Thierry Baudet could become 'kingmaker
Thierry Baudet, leader of the anti-establishment Forum for Democracy, believes he will hold all the cards when the country votes in March's general election.
The 34-year-old has swept into the public consciousness in the past year, off a wave of anti-establishment sentiment and his calls for a more direct democracy.
If, as he predicts, his minority party wins enough parliamentary seats, he will be in a position to form a coalition with the Party for Freedom, led by the controversial Geert Wilders.
Mr Wilders has been called the "Dutch Trump", a right-wing firebrand whose inflammatory anti-Islamic rhetoric echoes that of the new US President.
But his populist stance has nevertheless propelled his party to the top of the opinion polls, in a country widely regarded as one of the most progressive and tolerant in Europe.
Mr Wilders is unlikely to garner enough votes to form a government outright, and will need to negotiate a coalition if he is to take power.
None of the main opposition parties are willing to team up with the Freedom Party – but Mr Baudet is.
Mr Baudet, a journalist and former university professor, told the Sunday Times he did not agree with Mr Wilders extremist policies on Islam, which include banning the Koran and closing mosques.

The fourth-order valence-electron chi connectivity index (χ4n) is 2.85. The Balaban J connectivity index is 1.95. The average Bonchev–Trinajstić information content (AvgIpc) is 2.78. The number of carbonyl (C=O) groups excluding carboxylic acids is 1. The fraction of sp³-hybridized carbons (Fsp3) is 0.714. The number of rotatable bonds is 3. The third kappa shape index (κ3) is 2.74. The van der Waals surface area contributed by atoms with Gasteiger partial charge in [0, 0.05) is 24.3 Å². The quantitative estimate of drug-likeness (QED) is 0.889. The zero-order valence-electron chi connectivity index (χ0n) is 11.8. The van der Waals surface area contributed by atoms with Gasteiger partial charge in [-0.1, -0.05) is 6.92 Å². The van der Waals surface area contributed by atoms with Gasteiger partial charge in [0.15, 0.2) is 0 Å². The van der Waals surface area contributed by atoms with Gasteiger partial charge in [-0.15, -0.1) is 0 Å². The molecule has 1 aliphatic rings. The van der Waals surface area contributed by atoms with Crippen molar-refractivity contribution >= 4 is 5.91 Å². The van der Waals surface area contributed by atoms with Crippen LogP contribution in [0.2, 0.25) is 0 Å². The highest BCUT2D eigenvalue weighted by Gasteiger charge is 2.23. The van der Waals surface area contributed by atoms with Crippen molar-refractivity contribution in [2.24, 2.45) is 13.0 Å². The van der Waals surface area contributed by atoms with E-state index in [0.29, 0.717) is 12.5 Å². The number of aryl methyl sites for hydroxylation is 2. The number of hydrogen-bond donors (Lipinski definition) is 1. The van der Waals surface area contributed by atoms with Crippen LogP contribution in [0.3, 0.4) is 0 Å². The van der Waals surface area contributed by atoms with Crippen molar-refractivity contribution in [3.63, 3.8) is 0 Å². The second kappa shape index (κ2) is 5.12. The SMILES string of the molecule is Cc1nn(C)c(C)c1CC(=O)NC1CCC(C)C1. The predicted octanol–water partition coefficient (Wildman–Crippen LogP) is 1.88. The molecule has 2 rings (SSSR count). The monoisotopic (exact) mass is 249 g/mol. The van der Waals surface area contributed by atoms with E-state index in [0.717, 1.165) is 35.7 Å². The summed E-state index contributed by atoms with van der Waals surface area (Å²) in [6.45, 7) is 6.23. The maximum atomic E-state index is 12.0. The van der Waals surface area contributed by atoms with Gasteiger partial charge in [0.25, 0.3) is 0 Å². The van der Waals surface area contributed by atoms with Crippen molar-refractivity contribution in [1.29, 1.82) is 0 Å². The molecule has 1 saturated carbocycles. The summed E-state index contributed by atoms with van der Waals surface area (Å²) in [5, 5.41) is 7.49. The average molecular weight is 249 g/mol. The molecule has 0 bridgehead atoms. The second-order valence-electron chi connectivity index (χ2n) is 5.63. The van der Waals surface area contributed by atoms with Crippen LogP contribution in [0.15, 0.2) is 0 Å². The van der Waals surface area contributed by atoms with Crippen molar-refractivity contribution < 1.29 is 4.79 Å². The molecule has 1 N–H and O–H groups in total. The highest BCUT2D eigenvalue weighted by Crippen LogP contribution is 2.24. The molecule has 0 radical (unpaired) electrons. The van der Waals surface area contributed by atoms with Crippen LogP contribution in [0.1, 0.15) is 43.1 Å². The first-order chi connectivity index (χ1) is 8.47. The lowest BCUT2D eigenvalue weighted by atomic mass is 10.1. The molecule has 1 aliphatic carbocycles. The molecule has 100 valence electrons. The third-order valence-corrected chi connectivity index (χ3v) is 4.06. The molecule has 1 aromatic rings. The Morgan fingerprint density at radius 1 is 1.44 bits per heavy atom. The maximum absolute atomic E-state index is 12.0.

Baudet and journalist Jan Roos petitioning for the referendum on the EU Ukraine Treaty
However, he said he was willing to do a deal in order to "team up with Britain" and make "Nexit" a reality.
And in a nod to Mr Trump's rise to power in America, he added: "We have the Atlantic world of change on our side."
Mr Baudet rose to prominence last year when he led a think tank that won a referendum opposing an EU treaty creating closer political and economic ties with Ukraine. The think tank then became the political party he leads.
The rise of anti-establishment sentiment in the Netherlands, with an emphasis on controlling migration, is symptomatic of the growing populist movement across the Western world.
Much like in the UK, where traditional party loyalties are becoming blurred in favour of either a pro-EU or anti-EU stance, experts in the Netherlands have noted the political climate becoming far more unpredictable.
A right-wing coalition in the Hague would continue the domino effect of the shock victories for Brexit and Trump, which could be followed with a win for National Front leader Marie Le Pen in the French Presidential elections in April.